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The impact of ‘unofficial trauma’ on a Major Trauma Centre: A service evaluation of accident and emergency department trauma team activations

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Wright, Alex, Mercer, Simon J and Morton, Ben ORCID: https://orcid.org/0000-0002-6164-2854 (2020) 'The impact of ‘unofficial trauma’ on a Major Trauma Centre: A service evaluation of accident and emergency department trauma team activations'. Trauma. (In Press)

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Abstract

Introduction

Trauma remains a leading cause of death worldwide. In the UK, data for trauma patients are prospectively collected locally and collated by the Trauma Audit and Research Network. This study assesses and describes the subgroup of patients who triggered a trauma call but who subsequently did not meet criteria for Trauma Audit and Research Network.
Methods

A single centre, retrospective observational study of trauma calls between 1 June 2012 and 31 August 2018 was performed, determining which trauma calls had been submitted to Trauma Audit and Research Network by cross referencing with the submission database. Data were tested for normality (Shapiro–Wilk test) and appropriate statistical tests employed to determine differences between inclusion and non-inclusion groups. For categorical data, we used Chi-squared tests to examine for differences.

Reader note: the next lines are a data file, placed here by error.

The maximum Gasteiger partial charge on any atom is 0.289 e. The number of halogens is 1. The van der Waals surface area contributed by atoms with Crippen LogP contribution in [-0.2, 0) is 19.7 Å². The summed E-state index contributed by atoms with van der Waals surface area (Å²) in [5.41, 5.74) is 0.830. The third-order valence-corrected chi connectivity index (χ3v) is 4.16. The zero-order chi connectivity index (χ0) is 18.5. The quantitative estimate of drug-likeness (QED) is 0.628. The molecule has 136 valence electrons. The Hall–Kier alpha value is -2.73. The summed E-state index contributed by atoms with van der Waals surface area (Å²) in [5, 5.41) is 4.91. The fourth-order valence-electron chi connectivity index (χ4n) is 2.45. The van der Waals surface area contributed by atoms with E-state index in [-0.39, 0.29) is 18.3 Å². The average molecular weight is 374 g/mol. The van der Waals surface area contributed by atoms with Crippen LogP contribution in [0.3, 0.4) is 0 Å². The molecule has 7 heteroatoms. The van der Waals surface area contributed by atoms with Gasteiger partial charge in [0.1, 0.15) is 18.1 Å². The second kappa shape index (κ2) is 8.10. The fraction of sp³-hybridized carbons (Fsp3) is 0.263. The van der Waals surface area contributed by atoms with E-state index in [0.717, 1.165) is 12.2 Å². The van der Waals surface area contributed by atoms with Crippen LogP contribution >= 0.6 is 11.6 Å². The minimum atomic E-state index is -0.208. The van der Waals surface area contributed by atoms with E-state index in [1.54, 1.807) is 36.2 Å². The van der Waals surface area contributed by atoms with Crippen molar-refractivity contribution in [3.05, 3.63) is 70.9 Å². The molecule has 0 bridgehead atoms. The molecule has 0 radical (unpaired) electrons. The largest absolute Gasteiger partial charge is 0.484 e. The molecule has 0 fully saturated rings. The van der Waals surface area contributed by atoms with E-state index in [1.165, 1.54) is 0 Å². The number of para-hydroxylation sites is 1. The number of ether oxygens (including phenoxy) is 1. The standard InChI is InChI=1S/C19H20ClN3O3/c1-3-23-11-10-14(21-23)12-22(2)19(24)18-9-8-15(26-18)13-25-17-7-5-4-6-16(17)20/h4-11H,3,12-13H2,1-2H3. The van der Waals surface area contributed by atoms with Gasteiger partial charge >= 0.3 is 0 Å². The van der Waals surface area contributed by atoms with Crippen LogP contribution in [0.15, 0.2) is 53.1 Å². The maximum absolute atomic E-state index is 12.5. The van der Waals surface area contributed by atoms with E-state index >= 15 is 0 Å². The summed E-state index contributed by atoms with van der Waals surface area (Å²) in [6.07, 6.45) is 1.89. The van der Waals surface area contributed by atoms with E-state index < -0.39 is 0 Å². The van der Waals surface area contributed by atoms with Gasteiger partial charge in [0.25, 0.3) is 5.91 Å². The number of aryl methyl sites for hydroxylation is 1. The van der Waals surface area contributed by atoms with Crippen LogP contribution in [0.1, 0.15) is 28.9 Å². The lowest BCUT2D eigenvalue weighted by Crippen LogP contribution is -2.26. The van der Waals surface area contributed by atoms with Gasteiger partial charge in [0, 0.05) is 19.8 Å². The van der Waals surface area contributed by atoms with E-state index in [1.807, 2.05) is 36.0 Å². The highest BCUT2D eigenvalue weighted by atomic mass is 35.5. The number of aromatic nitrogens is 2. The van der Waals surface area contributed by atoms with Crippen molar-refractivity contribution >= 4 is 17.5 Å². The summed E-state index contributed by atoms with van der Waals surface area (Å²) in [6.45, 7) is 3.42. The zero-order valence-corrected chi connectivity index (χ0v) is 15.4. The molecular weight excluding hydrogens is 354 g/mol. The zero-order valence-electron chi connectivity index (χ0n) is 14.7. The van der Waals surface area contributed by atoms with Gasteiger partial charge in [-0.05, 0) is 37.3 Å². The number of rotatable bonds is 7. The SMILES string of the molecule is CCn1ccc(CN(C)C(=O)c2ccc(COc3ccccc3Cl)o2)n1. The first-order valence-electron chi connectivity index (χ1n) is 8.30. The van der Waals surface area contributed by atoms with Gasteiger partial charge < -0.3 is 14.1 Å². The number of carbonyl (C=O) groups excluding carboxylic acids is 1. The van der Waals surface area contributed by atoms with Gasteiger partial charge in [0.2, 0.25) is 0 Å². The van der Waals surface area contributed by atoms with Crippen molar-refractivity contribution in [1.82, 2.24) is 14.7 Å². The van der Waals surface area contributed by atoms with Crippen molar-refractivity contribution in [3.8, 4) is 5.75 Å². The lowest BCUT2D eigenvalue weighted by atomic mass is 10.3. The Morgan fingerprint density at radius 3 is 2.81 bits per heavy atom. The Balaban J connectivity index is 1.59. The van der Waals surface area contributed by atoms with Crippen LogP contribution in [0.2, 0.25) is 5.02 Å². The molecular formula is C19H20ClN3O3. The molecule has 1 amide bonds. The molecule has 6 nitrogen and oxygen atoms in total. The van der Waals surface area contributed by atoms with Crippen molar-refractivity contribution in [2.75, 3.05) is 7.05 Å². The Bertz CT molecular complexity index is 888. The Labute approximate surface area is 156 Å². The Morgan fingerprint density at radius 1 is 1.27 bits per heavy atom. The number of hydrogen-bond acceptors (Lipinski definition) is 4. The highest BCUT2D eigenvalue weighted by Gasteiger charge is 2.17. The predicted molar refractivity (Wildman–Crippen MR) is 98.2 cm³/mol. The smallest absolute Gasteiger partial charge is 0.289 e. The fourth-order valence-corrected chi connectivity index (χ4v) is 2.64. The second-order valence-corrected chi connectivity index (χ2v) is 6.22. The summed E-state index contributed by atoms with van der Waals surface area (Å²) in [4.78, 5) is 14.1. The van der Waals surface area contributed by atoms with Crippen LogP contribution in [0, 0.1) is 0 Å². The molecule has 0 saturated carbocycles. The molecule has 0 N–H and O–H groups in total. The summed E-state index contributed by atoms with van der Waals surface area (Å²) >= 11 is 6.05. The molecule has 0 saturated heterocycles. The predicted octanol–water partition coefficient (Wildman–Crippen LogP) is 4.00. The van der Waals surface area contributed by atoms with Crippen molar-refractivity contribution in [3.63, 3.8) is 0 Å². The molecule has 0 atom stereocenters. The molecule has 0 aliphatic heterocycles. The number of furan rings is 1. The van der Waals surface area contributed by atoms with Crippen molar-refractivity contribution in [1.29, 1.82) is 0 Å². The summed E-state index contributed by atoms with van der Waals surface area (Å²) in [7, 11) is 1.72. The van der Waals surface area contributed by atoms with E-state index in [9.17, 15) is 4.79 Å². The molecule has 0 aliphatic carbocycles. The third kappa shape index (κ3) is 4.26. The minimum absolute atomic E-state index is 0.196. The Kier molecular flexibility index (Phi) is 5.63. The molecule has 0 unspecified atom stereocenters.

Results

There were 6529 trauma calls and over half (3837 (58.8%)) were not registered on Trauma Audit and Research Network. Patients excluded were significantly younger (mean 42.4 years SD 19.2) than those who met inclusion criteria (mean 50.3 years, SD 21.8), p < 0.001 and were significantly more likely to suffer from penetrating trauma (18.6% versus 8.2%, p < 0.001), the majority (77.8%, 553/713) caused by stabbings. Patients excluded were less likely to be involved in a road traffic accident (31.1% versus 35.3%, p < 0.001), less likely to have fallen downstairs (15.2% versus 18.7%, p < 0.001) and less likely to have fallen from a height > 2 m (8.1% versus 12.7%, p < 0.001).
Discussion

Patients who trigger a trauma call but who subsequently do not meet the criteria for Trauma Audit and Research Network inclusion place a significant burden on healthcare provision. To our knowledge this is the first investigation to specifically explore this group of at-risk patients. To enable medical planners a more accurate view of activity on the ‘shop floor’, particularly in reference to knife crime injuries we ask the question as to whether a separate database should now be held of trauma calls?

Item Type: Article
Subjects: WX Hospitals and Other Health Facilities > WX 20 Research (General)
WX Hospitals and Other Health Facilities > Clinical Departments and Units > WX 200 General works
WX Hospitals and Other Health Facilities > Clinical Departments and Units > WX 215 Emergency service. Ambulance service
Faculty: Department: Clinical Sciences & International Health > Clinical Sciences Department
Digital Object Identifer (DOI): https://doi.org/10.1177/1460408619895677
Depositing User: Catherine Molloy
Date Deposited: 18 Feb 2020 08:55
Last Modified: 20 Jul 2020 11:06
URI: https://archive.lstmed.ac.uk/id/eprint/13726

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